Sun to Moon Gallery Shines a Light on Fine Art Photography
“Autumn lily pads, Beech Forest, Cape Cod”
Only a few years ago, the Design District silently hosted one or two art and photography galleries at best. Little traffic made its way down Dragon, Glass and Levee streets. But thanks to some creative minds around town, the area has become known for galleries that appeal to collectors and decorators. One of these creative minds is Scot Miller, photographer, conservationist and co-owner of Sun to Moon Gallery at 1515 E. Levee St.
A short walk from the banks of the Trinity River, Sun to Moon overlooks the ever-broadening view of Dallas’ skyline and the district's low warehouses, workspaces and galleries.
Since 2009, Miller and his wife, Marilyn, have taken turns assembling new exhibitions, planning events and dealing with day-to-day operations at the gallery’s current address, after originally opening 15 years ago in Addison.
“We much prefer this urban setting and neighborhood,” Miller says. “We were early adopters.”
He Says It Like It Is
TicketsSun., Jan. 22, 7:30pm
Dream Concert ft. Wrayne Simmons, Marcus Speed and Uriah Jones
TicketsFri., Jan. 27, 8:00pm
An American In Paris
TicketsTue., Jan. 31, 7:30pm
Gabriel Iglesias: FluffyMania
TicketsWed., Feb. 1, 8:00pm
Casa Manana Presents Rapunzel, Rapunzel: A Very Hairy Fairy Tale
TicketsFri., Feb. 3, 7:00pm
Sun to Moon, an all-photographic gallery, is now one of nearly 20 art and photography galleries in the Design District – a hefty increase since the husband-and-wife duo first opened their doors there. Theirs houses the works of 12 local and national photographers.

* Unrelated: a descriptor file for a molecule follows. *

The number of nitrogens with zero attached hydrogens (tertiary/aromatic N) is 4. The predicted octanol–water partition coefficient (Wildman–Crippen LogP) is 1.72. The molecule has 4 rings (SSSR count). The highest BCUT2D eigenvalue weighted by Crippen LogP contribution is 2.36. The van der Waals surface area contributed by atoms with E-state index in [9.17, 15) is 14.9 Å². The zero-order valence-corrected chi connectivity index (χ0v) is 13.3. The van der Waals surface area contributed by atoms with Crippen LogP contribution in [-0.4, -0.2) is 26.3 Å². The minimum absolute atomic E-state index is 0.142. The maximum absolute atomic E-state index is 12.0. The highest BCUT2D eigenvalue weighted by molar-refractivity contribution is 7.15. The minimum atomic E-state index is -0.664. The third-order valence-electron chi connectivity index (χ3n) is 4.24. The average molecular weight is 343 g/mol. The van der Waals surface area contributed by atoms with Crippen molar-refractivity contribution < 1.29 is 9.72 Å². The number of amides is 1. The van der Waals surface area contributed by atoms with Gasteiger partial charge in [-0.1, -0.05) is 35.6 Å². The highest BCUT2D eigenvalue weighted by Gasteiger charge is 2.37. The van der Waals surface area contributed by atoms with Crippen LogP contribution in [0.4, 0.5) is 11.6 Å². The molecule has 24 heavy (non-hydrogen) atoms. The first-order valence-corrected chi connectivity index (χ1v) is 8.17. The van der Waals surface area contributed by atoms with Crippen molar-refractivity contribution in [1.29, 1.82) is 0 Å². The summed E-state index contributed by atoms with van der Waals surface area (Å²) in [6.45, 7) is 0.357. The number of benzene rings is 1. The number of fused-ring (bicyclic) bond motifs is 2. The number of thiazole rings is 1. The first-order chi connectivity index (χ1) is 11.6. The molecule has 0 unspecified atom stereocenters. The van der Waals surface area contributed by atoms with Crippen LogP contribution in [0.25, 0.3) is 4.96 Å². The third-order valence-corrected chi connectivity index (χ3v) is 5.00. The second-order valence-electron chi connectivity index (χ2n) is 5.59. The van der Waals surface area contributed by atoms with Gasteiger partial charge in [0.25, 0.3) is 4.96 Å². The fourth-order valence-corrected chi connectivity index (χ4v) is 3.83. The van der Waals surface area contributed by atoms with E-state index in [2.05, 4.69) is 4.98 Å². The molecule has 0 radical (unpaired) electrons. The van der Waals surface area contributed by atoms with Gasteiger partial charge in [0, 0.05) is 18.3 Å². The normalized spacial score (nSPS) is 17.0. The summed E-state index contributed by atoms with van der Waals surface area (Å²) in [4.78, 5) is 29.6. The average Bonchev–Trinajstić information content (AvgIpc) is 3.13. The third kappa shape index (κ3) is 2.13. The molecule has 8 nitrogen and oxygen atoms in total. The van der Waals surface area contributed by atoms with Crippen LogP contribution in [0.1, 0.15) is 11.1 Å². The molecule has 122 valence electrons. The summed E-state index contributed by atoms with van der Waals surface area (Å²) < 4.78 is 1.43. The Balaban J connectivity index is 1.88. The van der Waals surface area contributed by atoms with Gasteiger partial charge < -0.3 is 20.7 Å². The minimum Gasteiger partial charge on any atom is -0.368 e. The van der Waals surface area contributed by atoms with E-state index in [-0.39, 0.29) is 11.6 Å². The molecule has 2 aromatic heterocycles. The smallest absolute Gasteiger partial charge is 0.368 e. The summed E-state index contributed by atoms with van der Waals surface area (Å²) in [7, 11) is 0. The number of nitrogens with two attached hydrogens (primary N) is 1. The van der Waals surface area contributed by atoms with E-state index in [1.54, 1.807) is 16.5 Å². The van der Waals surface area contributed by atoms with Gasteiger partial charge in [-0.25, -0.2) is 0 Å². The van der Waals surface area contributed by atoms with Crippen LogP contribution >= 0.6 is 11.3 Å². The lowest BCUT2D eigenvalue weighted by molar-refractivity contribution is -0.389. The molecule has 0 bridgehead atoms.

Miller is one of the local photographers, with a handful of archival pigment prints on display throughout the year.
The white-washed brick walls of Sun to Moon frame several stunning large format pieces and smaller, pocket-sized prints.
These range from archival pigment prints, darkroom gelatin silver prints and platinum/palladium on vellum over gold leaf from artists such as Dan Burkholder, one of the first fine arts photographers to champion creating digital negatives and Alan Ross, a protégée of Ansel Adams, who was Adams’ photographic assistant for several years.
Miller's photography shouts, never whispers.
“I typically do the more traditional, larger format color prints,” he says.
"Wooden boat detail #1, Cobh, Ireland"
This makes sense, seeing as how much of his photography is a direct representation of some of Dallas’ most beautiful landscapes. Drenched in colors, textures and repeating shapes and patterns, one of his favorite surrounding areas to capture is the Trinity Forest.
“You can have beautiful, incredible nature experiences right here in the city,” he says.
Miller's conservation efforts cross state lines. He has worked with various nonprofit organizations including Walden Woods Project, the Yosemite Conservancy and the Lyndon B. Johnson Historical Park. In 1990, he traveled to Yosemite National Park in California and realized conservation awareness was an inevitability for him.
“I love my imagery, but I always like to find ways to use it better,” Miller says. He uses his photography to promote the numerous conservation projects he holds near and dear.
Locally, Miller has worked with Groundwork Dallas, an organization aimed at improving the natural surroundings, for 10 years.
“It’s nice to not only do what you love but combine it with a cause,” Miller says.
Sun to Moon wraps up its current exhibit Jan. 7. It includes additional works from Anne Larson, Charles Cramer, Alan Ross, John Sexton, Alison Shaw, Jill Skupin Burkholder, Keith S. Walklet, R.P. Washburne, Jeffrey Conley and Annette Bottaro-Walklet.
Get the Arts & Culture Newsletter
Find out about arts and culture events in Dallas and offers you won't hear about anywhere else.